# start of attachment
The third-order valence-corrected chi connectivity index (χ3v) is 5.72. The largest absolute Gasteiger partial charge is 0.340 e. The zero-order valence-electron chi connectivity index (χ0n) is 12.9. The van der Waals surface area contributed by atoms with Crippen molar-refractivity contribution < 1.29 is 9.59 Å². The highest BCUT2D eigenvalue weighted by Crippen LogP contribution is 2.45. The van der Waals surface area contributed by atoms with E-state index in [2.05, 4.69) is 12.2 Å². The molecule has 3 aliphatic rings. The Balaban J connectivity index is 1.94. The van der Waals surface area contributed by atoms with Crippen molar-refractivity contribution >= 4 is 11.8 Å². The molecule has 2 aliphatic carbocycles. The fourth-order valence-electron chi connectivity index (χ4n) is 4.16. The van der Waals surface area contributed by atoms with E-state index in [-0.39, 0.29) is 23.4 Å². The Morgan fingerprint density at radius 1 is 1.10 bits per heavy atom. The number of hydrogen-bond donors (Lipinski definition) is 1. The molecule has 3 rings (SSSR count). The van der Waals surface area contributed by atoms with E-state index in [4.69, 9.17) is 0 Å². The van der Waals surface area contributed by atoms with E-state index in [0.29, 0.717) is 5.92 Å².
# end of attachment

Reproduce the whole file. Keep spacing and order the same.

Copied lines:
The third-order valence-corrected chi connectivity index (χ3v) is 5.72. The largest absolute Gasteiger partial charge is 0.340 e. The zero-order valence-electron chi connectivity index (χ0n) is 12.9. The van der Waals surface area contributed by atoms with Crippen molar-refractivity contribution < 1.29 is 9.59 Å². The highest BCUT2D eigenvalue weighted by Crippen LogP contribution is 2.45. The van der Waals surface area contributed by atoms with E-state index in [2.05, 4.69) is 12.2 Å². The molecule has 3 aliphatic rings. The Balaban J connectivity index is 1.94. The van der Waals surface area contributed by atoms with Crippen molar-refractivity contribution >= 4 is 11.8 Å². The molecule has 2 aliphatic carbocycles. The fourth-order valence-electron chi connectivity index (χ4n) is 4.16. The van der Waals surface area contributed by atoms with E-state index in [-0.39, 0.29) is 23.4 Å². The Morgan fingerprint density at radius 1 is 1.10 bits per heavy atom. The number of hydrogen-bond donors (Lipinski definition) is 1. The molecule has 3 rings (SSSR count). The van der Waals surface area contributed by atoms with E-state index in [4.69, 9.17) is 0 Å². The van der Waals surface area contributed by atoms with E-state index in [0.29, 0.717) is 5.92 Å².